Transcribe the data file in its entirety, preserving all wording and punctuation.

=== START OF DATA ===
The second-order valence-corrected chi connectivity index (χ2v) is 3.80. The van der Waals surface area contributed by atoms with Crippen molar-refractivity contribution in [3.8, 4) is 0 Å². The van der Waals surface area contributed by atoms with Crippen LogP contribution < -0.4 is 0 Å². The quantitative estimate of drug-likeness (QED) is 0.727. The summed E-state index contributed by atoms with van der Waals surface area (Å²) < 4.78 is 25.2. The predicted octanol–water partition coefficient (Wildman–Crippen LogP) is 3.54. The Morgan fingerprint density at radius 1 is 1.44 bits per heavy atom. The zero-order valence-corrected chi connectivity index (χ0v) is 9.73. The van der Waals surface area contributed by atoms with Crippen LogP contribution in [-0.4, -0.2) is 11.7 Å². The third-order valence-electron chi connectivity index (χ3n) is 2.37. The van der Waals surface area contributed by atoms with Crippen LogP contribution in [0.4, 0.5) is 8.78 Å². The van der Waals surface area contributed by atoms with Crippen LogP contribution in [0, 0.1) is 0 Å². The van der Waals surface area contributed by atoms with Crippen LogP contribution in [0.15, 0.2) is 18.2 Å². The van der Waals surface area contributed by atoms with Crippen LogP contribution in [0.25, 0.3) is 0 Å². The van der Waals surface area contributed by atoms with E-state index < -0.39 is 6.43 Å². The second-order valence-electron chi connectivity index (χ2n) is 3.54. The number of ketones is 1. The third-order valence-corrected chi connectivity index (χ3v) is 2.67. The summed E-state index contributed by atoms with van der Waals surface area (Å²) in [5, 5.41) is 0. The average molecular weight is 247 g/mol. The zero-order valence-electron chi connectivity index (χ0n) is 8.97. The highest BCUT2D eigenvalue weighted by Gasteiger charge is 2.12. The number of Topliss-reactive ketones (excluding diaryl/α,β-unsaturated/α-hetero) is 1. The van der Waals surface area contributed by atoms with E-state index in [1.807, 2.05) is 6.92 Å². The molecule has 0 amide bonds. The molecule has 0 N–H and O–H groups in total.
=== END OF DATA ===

The second-order valence-corrected chi connectivity index (χ2v) is 3.80. The van der Waals surface area contributed by atoms with Crippen molar-refractivity contribution in [3.8, 4) is 0 Å². The van der Waals surface area contributed by atoms with Crippen LogP contribution < -0.4 is 0 Å². The quantitative estimate of drug-likeness (QED) is 0.727. The summed E-state index contributed by atoms with van der Waals surface area (Å²) < 4.78 is 25.2. The predicted octanol–water partition coefficient (Wildman–Crippen LogP) is 3.54. The Morgan fingerprint density at radius 1 is 1.44 bits per heavy atom. The zero-order valence-corrected chi connectivity index (χ0v) is 9.73. The van der Waals surface area contributed by atoms with Crippen LogP contribution in [-0.4, -0.2) is 11.7 Å². The third-order valence-electron chi connectivity index (χ3n) is 2.37. The van der Waals surface area contributed by atoms with Crippen LogP contribution in [0.4, 0.5) is 8.78 Å². The van der Waals surface area contributed by atoms with Crippen LogP contribution in [0, 0.1) is 0 Å². The van der Waals surface area contributed by atoms with Crippen LogP contribution in [0.15, 0.2) is 18.2 Å². The van der Waals surface area contributed by atoms with Crippen LogP contribution in [0.25, 0.3) is 0 Å². The van der Waals surface area contributed by atoms with E-state index < -0.39 is 6.43 Å². The second-order valence-electron chi connectivity index (χ2n) is 3.54. The number of ketones is 1. The third-order valence-corrected chi connectivity index (χ3v) is 2.67. The summed E-state index contributed by atoms with van der Waals surface area (Å²) in [5, 5.41) is 0. The average molecular weight is 247 g/mol. The zero-order valence-electron chi connectivity index (χ0n) is 8.97. The highest BCUT2D eigenvalue weighted by Gasteiger charge is 2.12. The number of Topliss-reactive ketones (excluding diaryl/α,β-unsaturated/α-hetero) is 1. The van der Waals surface area contributed by atoms with E-state index in [1.807, 2.05) is 6.92 Å². The molecule has 0 amide bonds. The molecule has 0 N–H and O–H groups in total.